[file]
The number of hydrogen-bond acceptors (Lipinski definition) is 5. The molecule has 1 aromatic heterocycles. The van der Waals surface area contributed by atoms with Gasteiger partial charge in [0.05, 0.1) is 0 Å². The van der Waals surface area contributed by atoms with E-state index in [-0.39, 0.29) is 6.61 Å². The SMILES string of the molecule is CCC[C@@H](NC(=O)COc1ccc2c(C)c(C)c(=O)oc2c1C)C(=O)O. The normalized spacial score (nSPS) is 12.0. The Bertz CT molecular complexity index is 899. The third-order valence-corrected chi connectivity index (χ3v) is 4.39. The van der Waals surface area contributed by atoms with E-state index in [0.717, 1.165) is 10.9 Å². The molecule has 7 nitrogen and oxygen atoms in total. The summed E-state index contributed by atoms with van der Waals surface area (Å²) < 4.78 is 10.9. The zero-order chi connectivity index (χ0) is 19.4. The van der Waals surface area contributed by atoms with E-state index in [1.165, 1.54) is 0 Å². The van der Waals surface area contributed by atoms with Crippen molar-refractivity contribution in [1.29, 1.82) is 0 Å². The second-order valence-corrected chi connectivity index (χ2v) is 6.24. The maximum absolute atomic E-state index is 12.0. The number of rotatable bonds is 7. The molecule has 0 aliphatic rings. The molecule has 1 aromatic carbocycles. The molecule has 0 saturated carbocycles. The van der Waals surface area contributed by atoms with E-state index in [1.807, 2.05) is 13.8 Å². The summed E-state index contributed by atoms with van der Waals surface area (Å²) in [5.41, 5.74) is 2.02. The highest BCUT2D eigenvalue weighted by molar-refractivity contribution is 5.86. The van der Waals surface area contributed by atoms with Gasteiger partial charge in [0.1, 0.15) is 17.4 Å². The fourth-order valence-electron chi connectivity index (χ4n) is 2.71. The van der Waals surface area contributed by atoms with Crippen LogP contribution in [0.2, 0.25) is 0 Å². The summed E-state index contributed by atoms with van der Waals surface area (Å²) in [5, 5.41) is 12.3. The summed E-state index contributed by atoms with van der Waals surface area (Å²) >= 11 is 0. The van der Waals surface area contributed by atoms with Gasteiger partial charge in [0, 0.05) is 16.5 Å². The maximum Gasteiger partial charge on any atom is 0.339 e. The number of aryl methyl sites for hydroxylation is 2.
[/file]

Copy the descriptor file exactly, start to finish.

The number of hydrogen-bond acceptors (Lipinski definition) is 5. The molecule has 1 aromatic heterocycles. The van der Waals surface area contributed by atoms with Gasteiger partial charge in [0.05, 0.1) is 0 Å². The van der Waals surface area contributed by atoms with E-state index in [-0.39, 0.29) is 6.61 Å². The SMILES string of the molecule is CCC[C@@H](NC(=O)COc1ccc2c(C)c(C)c(=O)oc2c1C)C(=O)O. The normalized spacial score (nSPS) is 12.0. The Bertz CT molecular complexity index is 899. The third-order valence-corrected chi connectivity index (χ3v) is 4.39. The van der Waals surface area contributed by atoms with E-state index in [0.717, 1.165) is 10.9 Å². The molecule has 7 nitrogen and oxygen atoms in total. The summed E-state index contributed by atoms with van der Waals surface area (Å²) < 4.78 is 10.9. The zero-order chi connectivity index (χ0) is 19.4. The van der Waals surface area contributed by atoms with E-state index in [1.165, 1.54) is 0 Å². The van der Waals surface area contributed by atoms with Crippen molar-refractivity contribution in [1.29, 1.82) is 0 Å². The second-order valence-corrected chi connectivity index (χ2v) is 6.24. The maximum absolute atomic E-state index is 12.0. The number of rotatable bonds is 7. The molecule has 0 aliphatic rings. The molecule has 1 aromatic carbocycles. The molecule has 0 saturated carbocycles. The van der Waals surface area contributed by atoms with E-state index in [1.807, 2.05) is 13.8 Å². The summed E-state index contributed by atoms with van der Waals surface area (Å²) in [5.41, 5.74) is 2.02. The highest BCUT2D eigenvalue weighted by molar-refractivity contribution is 5.86. The van der Waals surface area contributed by atoms with Gasteiger partial charge in [0.1, 0.15) is 17.4 Å². The fourth-order valence-electron chi connectivity index (χ4n) is 2.71. The van der Waals surface area contributed by atoms with Crippen LogP contribution in [0.2, 0.25) is 0 Å². The summed E-state index contributed by atoms with van der Waals surface area (Å²) in [5, 5.41) is 12.3. The summed E-state index contributed by atoms with van der Waals surface area (Å²) >= 11 is 0. The van der Waals surface area contributed by atoms with Gasteiger partial charge in [0, 0.05) is 16.5 Å². The maximum Gasteiger partial charge on any atom is 0.339 e. The number of aryl methyl sites for hydroxylation is 2.